The Walden Effect: Farming, simple living, permaculture, and invention.

Resources for beginners

Praying mantis in the okraThis week's lunchtime series has barely scratched the surface of learning to start a small garden and eat the fruits of your labor.  If you catch the bug, you're sure to want to learn more.  Of course, you'll keep reading our blog, but where else should you turn?

Barbara Kingsolver's Animal, Vegetable, Miracle may help to get you inspired, and also includes some in-season recipes.  For more solid information about growing your food, many beginners report getting a lot out of Square Foot Gardening, despite its flaws.  The basic spacing, planting, and harvesting information about all vegetables can be found on extension service websites using a quick google search.  (I've found keyword combinations like "tomato cultivation" get good results.)

Year one is a good time to start learning about the soil food web, and Teaming With Microbes is a quick, fun way to open your eyes to what's going on beneath the surface.  I don't have specific books to recommend, but other important topics to consider include composting and beneficial insects.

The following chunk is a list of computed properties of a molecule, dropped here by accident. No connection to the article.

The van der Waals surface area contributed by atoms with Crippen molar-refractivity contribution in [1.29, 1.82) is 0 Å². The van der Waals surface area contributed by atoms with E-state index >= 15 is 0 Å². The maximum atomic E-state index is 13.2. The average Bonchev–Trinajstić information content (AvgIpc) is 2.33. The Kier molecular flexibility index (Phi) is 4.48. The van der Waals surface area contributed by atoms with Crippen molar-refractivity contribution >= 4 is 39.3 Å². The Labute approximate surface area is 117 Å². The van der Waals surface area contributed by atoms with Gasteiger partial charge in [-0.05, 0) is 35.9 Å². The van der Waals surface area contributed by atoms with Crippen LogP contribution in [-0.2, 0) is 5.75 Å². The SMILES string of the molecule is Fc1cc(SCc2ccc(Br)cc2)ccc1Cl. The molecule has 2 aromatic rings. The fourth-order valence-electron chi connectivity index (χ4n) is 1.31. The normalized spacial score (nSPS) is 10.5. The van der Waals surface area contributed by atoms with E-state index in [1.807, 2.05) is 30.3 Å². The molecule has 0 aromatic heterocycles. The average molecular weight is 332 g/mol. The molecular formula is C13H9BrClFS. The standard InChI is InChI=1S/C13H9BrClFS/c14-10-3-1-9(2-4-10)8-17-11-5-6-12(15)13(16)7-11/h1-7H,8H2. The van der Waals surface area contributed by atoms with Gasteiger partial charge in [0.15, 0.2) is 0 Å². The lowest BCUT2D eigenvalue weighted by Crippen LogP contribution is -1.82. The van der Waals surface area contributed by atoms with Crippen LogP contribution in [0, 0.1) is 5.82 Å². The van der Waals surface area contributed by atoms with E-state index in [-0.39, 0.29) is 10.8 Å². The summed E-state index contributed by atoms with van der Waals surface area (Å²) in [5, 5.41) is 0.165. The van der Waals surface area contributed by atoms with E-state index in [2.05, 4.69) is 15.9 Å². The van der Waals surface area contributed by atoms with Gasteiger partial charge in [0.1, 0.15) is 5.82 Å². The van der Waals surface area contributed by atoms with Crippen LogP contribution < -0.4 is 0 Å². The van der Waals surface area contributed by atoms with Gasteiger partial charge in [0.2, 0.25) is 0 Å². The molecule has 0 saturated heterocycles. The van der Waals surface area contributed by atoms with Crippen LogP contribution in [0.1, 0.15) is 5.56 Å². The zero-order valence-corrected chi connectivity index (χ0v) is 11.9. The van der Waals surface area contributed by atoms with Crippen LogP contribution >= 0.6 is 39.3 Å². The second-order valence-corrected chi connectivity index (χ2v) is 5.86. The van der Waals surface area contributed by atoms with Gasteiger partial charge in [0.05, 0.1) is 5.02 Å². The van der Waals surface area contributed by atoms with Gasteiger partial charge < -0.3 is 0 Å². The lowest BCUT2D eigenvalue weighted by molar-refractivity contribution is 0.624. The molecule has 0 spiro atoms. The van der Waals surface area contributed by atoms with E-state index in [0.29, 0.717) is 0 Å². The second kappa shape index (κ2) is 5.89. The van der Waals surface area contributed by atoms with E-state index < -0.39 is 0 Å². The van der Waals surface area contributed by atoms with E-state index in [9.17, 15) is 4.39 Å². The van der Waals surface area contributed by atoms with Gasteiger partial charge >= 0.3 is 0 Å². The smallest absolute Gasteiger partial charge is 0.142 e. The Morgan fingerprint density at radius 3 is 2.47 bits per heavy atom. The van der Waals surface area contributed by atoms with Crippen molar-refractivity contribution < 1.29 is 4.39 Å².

Finally, why not take a master gardener class?  Most state extension services now offer these semester-long classes for a small fee.  You'll meet other gardeners in your area and will come away with a great grounding in basic concepts.

Whatever you do, don't put the process off until next year.  If all you have the time and energy for is throwing one tomato plant in the ground, do it!  Right this instant!  Turn off your computer, pick up your trowel, and plant!

Make a living in just a few hours a week with Microbusiness Independence.

This post is part of our Beginner's Guide to Gardening and Eating in Season lunchtime series.  Read all of the entries:

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About us: Anna Hess and Mark Hamilton spent over a decade living self-sufficiently in the mountains of Virginia before moving north to start over from scratch in the foothills of Ohio. They've experimented with permaculture, no-till gardening, trailersteading, home-based microbusinesses and much more, writing about their adventures in both blogs and books.

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I took a Master Gardener class even after gardening for over 20 years. It was immensely helpful and an excellent use of my time.
Comment by Russ Sat Jun 12 01:14:53 2010
For me, the handbook alone was worth the entire price!
Comment by anna Sat Jun 12 11:08:34 2010

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